The recent rise of the Euro is definitely one of the biggest concerns for those wanting to travel in Europe but that can’t afford to spend too much. Although high prices are the norm in the more famous capitals of the continent like Paris, London and Stockholm, there are many other cities that deserve a visit. And the best part is, some of the cheapest European cities offer great entertainment, culture and history.
To help you fulfill your grand dreams of traveling this ancient continent, I’ve prepared a guide with the cheapest places, including prices of some basic necessities.
I'll also add an extra tip for saving a lot of money while backpacking Europe: Worldpackers hosts that offer free accommodation in exchange for a few hours of volunteer work.
If you're looking to travel on a budget to some of the cheapest European cities and are willing to commit to somewhere between a week and a few months months of volunteering, Worldpackers can set you up with a host who will provide you with free lodging (plus other potential perks, like meals, tours, bicycle-access, and parties — just to name a few!).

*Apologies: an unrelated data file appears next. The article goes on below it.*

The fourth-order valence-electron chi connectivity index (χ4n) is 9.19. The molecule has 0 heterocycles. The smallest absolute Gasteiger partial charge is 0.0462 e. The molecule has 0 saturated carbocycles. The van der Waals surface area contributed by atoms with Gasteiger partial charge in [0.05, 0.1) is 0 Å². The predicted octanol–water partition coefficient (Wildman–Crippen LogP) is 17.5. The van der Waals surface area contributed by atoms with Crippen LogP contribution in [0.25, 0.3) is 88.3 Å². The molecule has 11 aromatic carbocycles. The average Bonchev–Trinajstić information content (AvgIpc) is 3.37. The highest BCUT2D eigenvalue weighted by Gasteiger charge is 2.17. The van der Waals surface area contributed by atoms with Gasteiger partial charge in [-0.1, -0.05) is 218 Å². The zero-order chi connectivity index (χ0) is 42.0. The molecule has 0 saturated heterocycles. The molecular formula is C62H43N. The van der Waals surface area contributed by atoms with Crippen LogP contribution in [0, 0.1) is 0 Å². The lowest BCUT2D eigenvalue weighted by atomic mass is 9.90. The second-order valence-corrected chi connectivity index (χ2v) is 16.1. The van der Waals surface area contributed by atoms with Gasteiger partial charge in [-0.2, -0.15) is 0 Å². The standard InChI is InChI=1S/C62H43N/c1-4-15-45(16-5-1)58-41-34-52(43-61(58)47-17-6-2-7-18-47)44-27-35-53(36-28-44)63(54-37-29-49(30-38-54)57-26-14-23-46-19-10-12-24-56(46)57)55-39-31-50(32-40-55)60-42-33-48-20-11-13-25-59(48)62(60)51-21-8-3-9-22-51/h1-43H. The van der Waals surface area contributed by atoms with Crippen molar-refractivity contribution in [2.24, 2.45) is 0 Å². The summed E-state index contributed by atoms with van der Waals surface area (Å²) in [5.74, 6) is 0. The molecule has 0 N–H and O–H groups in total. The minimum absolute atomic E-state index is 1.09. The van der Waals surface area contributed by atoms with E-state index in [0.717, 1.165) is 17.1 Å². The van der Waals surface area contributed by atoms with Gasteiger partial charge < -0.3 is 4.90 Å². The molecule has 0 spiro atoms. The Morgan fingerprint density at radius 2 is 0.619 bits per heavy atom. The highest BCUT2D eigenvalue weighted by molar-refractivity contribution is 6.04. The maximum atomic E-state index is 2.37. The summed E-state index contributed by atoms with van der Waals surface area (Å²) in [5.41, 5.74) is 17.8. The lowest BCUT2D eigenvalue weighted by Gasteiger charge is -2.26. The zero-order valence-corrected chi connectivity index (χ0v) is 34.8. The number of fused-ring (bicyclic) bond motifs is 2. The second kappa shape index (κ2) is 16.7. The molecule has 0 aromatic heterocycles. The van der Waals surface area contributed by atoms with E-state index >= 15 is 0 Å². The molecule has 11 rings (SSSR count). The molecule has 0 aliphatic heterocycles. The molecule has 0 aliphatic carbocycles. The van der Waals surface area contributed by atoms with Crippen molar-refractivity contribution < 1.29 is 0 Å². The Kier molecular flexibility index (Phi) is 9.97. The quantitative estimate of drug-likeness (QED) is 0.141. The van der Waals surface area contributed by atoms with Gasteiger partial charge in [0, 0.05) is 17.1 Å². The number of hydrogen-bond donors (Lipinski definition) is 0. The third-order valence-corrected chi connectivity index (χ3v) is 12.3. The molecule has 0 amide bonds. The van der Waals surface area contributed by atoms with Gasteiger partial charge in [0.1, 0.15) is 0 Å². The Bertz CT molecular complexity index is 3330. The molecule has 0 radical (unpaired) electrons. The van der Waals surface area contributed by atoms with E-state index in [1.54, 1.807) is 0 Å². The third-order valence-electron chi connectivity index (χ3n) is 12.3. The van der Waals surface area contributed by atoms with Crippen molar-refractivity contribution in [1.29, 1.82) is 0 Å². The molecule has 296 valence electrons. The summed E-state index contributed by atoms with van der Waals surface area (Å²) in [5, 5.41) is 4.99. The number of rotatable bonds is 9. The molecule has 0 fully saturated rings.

By exchanging a few hours per day of your time, skills, and effort for a host, you can gain much more than simply a less expensive way to travel — but a richer life experience as well.
You'll also become part of the worldwide community of people who believe that travel is a universal right accessible through the power of collaboration. This is what it means to be a Worldpacker! Doing a work exchange in one or more of your desired European destinations will surely be an unforgettable experience.